The gin advisory group includes people from cotton gin associations; Cotton Incorporated, whose world headquarters are in Cary, North Carolina; the National Cotton Council of America in Cordova, Tennessee; and Texas A&M University at College Station. It was formed to identify prospective gins for sampling and to act as liaison between the gins and ARS.
The air-quality advisory group includes people on the gin advisory group as well as from EPA and state environmental regulatory agencies and the U.S. Department of Agriculture. This group was formed to advise on methods and equipment for sampling, quality control, and data analysis.
“Participation of these advisory groups is essential to the success of this project and for the results to be accepted by industry and regulators,” Whitelock says. “This way we have their buy-in on our data-collection methods before we ever start, minimizing the chances of having our results questioned after the experiments are over,” Whitelock says.
Funding for the project comes from several sources, with a long list of cooperators.
“With cotton-production costs soaring, all decisions on more costs have to be based on sound science. That is key to ensuring that the U.S. cotton industry remains strong and competitive globally,” Whitelock says.
One can see the dramatic amount of soil loss; over 3 inches of the potato stem including roots were exposed after a 2010 dust storm in southeastern Washington State.
Pacific Northwest Farmers Can See Soil Blow Away
EPA’s regulations on PM2.5 and PM10 affect every aspect of agriculture, not only cotton gins but also cattle feedlots and farming operations.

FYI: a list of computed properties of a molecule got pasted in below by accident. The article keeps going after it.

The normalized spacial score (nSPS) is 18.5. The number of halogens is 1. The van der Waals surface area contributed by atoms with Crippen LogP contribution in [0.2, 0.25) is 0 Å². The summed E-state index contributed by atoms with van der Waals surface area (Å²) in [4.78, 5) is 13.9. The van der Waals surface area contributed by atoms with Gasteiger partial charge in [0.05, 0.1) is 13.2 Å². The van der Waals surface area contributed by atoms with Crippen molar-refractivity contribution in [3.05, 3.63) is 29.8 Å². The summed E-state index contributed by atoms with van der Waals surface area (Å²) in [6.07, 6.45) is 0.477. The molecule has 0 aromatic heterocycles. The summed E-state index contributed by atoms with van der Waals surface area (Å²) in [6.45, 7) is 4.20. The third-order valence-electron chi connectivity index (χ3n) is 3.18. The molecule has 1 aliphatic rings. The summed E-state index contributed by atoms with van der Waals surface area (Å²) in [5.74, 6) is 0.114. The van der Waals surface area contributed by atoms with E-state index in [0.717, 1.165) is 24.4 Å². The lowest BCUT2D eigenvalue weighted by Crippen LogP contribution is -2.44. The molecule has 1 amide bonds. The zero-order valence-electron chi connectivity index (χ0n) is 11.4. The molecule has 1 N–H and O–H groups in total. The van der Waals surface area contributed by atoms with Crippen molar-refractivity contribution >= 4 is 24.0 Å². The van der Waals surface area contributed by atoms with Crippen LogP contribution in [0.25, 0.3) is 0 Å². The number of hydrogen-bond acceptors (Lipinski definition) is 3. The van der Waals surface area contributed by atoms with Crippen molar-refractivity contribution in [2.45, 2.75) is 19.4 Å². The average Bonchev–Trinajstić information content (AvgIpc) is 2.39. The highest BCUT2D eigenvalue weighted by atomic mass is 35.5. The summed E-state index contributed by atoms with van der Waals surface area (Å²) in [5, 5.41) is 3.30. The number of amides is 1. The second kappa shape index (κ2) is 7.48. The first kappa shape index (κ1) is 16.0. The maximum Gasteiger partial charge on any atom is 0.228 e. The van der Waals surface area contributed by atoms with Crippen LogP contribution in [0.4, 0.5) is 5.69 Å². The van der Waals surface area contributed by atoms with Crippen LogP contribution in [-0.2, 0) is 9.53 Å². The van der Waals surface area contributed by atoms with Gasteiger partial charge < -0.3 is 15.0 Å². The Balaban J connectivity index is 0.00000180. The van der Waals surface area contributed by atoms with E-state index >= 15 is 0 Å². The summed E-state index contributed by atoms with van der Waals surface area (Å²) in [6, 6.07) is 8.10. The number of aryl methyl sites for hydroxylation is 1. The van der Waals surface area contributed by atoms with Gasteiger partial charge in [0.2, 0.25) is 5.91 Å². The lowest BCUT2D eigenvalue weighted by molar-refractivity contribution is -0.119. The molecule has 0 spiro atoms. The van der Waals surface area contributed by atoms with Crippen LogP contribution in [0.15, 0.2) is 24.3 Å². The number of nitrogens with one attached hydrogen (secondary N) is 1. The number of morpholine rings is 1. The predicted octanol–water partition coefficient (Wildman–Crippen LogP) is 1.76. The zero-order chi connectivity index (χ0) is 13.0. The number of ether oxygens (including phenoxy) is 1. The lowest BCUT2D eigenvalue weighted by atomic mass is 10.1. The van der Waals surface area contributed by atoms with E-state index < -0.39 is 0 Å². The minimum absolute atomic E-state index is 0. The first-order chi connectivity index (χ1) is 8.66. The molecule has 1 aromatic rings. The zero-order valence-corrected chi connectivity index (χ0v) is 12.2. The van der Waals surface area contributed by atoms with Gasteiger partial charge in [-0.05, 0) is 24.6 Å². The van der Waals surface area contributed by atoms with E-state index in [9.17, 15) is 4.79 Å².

For the Columbia Plateau region of the Pacific Northwest, the focus is on topsoil blowing in the wind: The smaller particles occasionally contribute to poor air quality in the region.
Farmers in this wind-erosion-prone region are as anxious as any others about the prospect of farms being regulated like cotton gins and other industries, with fears of urban air-pollution samplers surrounding their farmland. But they also want their rich topsoil to stay in place, so they are eager to reduce wind erosion.
Brenton Sharratt and Ann Kennedy, at the ARS Land Management and Water Conservation Research Unit in Pullman, Washington, are identifying practices that will keep the soil from blowing away.
Sharratt, research leader of the unit, examines the physical properties, and Kennedy, a soil scientist, studies the biological properties of soils that affect wind erosion.
Sharratt measures the quantity and size of soil particles blown off fields while Kennedy analyses the soil for its lipid content from the microbes living in the soil. Each microbe community has a unique fingerprint that can be used to identify the soil. Sediment deposited far downwind of a field can potentially be traced back to where it blew from.